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  • #31
    Maybe this thing can respond to the article :
    http://www.ubuntuvibes.com/2012/09/n...rmance-in.html

    In facts, 12.10 is also alpha, so it's normal we can see regressions or problems since all modules aren't be updated with lastest desveloppement features.

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    • #32
      unity's biggest sin is it's aesthetics

      Canonical must have a blind UI designer

      " Derpaderp oh I know 2 colors that would go well together, ugly dark grey and ugly dark orange... oh and let me put that vomit inducing orange everywhere: scroll bars, folders, close window button... can not ever have too much orange that's what I always say"

      Gnome 3.4 3.6 looks and works a million times better than unity, but I guess they had to fork it and then rape it, all for what? a fkin dock? really? is a dock that doesn't even auto-hide decently that important?


      You go to gnome-look.org or pick any gnome theme at random and it will look 32929323 times better than unity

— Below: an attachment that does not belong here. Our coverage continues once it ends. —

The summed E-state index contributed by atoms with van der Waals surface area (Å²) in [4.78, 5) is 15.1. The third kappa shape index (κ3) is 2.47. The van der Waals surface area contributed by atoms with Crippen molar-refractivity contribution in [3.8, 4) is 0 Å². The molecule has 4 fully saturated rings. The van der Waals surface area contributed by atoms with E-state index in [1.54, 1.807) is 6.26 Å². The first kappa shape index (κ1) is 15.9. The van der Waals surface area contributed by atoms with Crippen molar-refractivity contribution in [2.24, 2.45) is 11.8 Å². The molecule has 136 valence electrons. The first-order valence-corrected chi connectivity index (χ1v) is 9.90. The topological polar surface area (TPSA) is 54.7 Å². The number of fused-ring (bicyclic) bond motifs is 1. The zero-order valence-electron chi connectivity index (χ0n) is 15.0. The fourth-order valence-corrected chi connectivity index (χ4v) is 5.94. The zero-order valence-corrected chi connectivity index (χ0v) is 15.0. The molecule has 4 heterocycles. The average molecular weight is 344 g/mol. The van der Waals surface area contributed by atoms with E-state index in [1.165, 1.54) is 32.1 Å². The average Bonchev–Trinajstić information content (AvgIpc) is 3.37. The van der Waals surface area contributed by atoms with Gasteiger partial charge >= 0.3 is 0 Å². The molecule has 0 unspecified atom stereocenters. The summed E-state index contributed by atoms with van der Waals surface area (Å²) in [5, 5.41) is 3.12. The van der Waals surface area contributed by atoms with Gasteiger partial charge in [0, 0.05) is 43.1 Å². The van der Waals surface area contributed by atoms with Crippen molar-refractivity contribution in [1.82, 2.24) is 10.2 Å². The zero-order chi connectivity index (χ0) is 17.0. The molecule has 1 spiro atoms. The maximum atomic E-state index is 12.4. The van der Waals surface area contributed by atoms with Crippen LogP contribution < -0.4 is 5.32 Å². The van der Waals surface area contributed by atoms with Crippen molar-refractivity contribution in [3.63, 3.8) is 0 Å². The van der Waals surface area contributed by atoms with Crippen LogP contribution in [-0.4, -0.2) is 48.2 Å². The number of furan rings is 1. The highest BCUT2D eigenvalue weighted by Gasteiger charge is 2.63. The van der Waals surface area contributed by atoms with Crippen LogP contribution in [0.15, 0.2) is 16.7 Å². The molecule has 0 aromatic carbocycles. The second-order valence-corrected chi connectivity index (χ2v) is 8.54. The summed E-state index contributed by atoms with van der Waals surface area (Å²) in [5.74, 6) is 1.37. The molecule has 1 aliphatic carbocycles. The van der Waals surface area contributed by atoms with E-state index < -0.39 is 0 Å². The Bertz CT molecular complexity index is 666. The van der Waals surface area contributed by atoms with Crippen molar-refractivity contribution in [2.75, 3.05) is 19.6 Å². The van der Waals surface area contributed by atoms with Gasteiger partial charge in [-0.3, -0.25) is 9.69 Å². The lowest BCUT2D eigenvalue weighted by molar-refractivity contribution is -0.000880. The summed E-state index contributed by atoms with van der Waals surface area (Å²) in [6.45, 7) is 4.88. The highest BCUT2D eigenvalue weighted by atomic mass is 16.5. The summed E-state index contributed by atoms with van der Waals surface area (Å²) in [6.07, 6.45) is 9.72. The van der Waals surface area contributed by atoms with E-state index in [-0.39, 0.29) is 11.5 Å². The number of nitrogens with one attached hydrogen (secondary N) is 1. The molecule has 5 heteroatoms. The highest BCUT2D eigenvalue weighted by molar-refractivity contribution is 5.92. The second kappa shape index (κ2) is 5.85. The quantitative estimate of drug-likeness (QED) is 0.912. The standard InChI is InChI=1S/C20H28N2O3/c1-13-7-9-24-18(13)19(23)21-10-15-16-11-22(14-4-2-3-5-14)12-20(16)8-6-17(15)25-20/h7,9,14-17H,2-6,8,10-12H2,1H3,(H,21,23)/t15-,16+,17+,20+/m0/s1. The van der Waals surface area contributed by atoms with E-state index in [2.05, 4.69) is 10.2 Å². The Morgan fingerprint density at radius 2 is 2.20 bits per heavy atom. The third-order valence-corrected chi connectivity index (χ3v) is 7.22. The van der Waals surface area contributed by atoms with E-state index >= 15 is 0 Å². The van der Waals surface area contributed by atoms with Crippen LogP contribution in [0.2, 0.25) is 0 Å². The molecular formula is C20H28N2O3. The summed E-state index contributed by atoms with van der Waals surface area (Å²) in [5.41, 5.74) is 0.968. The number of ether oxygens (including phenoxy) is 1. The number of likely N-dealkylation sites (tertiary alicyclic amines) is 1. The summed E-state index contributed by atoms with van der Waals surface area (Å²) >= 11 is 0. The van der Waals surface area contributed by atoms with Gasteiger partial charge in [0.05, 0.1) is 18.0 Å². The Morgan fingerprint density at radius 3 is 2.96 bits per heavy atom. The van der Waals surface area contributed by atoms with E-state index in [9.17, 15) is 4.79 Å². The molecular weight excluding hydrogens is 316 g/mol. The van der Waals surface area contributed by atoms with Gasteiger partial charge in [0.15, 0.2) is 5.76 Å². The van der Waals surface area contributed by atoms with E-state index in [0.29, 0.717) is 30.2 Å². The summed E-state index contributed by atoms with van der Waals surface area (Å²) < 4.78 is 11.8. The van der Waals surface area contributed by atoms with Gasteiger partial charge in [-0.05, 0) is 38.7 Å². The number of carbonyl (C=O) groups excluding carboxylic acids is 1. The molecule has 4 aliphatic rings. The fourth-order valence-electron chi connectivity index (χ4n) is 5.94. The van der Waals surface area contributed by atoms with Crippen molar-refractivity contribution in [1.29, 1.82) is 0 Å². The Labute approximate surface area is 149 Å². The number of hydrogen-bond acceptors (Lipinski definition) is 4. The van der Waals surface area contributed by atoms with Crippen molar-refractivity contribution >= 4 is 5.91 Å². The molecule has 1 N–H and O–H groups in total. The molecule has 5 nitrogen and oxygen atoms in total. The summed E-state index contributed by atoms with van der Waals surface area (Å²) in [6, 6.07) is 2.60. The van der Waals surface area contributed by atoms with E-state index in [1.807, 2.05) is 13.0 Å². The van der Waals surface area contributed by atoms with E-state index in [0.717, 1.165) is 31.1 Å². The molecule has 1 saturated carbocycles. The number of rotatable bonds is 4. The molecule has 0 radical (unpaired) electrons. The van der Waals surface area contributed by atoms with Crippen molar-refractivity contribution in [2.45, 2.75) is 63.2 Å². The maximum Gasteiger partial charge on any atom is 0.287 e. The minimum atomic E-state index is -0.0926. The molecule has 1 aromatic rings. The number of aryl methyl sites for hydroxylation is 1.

I won't even talk about elementary luna and how they managed a hell fast, snappy and responsive desktop that works wonderfully and looks better than a million euros.

      go back to gnome you eeeeeeeddddddeeeeeeeeeeoooooooooootttttttttsssssss s

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      • #33
        Originally posted by Redi44 View Post
        The problem is, that KWin needs all kinds of KDE dependencies (As far as I know) and since Unity is GTK based that will give A LOT of unneeded dependencies.
        See my earlier comment Redi, there was a post on Martin's blog about how with QT 5 and KDE 5, Kwin SHOULD be able to run as a window manager for any system that only has QT installed. So no KDE dependencies needed unless you (presumably) want some fancier stuff with it that IS kde-specific

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        • #34
          Originally posted by bartek View Post

          Strange that nobody seems to care what a lead Comipiz developer has to say about the regressions ... D
          That does not help GL apps as they do damage the whole window, so unrelated to the benchmarks. (They should improve overall performance in non gaming scenarios though).

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          • #35
            Originally posted by bartek View Post